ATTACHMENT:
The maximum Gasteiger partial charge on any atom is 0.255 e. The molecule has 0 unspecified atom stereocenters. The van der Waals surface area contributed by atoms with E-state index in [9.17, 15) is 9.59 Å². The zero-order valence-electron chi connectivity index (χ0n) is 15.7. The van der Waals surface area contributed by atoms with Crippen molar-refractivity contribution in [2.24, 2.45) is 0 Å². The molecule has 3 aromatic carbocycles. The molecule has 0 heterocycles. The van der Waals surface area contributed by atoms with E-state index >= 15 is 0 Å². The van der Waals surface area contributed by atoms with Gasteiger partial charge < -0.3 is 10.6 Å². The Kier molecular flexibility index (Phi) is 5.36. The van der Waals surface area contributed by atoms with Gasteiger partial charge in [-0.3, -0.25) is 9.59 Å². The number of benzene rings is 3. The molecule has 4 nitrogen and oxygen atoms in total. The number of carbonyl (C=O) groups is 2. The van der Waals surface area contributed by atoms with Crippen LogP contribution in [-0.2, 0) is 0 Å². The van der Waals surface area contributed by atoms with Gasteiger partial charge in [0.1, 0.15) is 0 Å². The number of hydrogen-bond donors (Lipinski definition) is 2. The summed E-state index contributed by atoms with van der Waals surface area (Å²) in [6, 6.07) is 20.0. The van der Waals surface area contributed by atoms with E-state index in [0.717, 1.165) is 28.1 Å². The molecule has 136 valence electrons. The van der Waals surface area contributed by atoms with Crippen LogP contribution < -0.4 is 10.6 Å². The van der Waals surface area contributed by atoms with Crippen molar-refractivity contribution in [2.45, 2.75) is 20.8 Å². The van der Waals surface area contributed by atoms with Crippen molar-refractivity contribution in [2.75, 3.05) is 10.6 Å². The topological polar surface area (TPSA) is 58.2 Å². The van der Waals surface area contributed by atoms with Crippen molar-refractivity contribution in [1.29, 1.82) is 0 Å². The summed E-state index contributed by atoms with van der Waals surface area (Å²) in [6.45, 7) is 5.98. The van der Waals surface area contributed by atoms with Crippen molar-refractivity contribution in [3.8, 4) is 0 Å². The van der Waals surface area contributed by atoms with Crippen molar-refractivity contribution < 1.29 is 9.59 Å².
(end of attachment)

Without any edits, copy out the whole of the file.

The maximum Gasteiger partial charge on any atom is 0.255 e. The molecule has 0 unspecified atom stereocenters. The van der Waals surface area contributed by atoms with E-state index in [9.17, 15) is 9.59 Å². The zero-order valence-electron chi connectivity index (χ0n) is 15.7. The van der Waals surface area contributed by atoms with Crippen molar-refractivity contribution in [2.24, 2.45) is 0 Å². The molecule has 3 aromatic carbocycles. The molecule has 0 heterocycles. The van der Waals surface area contributed by atoms with E-state index >= 15 is 0 Å². The van der Waals surface area contributed by atoms with Gasteiger partial charge < -0.3 is 10.6 Å². The Kier molecular flexibility index (Phi) is 5.36. The van der Waals surface area contributed by atoms with Gasteiger partial charge in [-0.3, -0.25) is 9.59 Å². The number of benzene rings is 3. The molecule has 4 nitrogen and oxygen atoms in total. The number of carbonyl (C=O) groups is 2. The van der Waals surface area contributed by atoms with Crippen LogP contribution in [-0.2, 0) is 0 Å². The van der Waals surface area contributed by atoms with Gasteiger partial charge in [0.1, 0.15) is 0 Å². The number of hydrogen-bond donors (Lipinski definition) is 2. The summed E-state index contributed by atoms with van der Waals surface area (Å²) in [6, 6.07) is 20.0. The van der Waals surface area contributed by atoms with E-state index in [0.717, 1.165) is 28.1 Å². The molecule has 136 valence electrons. The van der Waals surface area contributed by atoms with Crippen LogP contribution < -0.4 is 10.6 Å². The van der Waals surface area contributed by atoms with Crippen molar-refractivity contribution in [2.45, 2.75) is 20.8 Å². The van der Waals surface area contributed by atoms with Crippen molar-refractivity contribution in [2.75, 3.05) is 10.6 Å². The topological polar surface area (TPSA) is 58.2 Å². The van der Waals surface area contributed by atoms with Crippen molar-refractivity contribution in [1.29, 1.82) is 0 Å². The summed E-state index contributed by atoms with van der Waals surface area (Å²) in [6.45, 7) is 5.98. The van der Waals surface area contributed by atoms with Crippen molar-refractivity contribution in [3.8, 4) is 0 Å². The van der Waals surface area contributed by atoms with Crippen molar-refractivity contribution < 1.29 is 9.59 Å².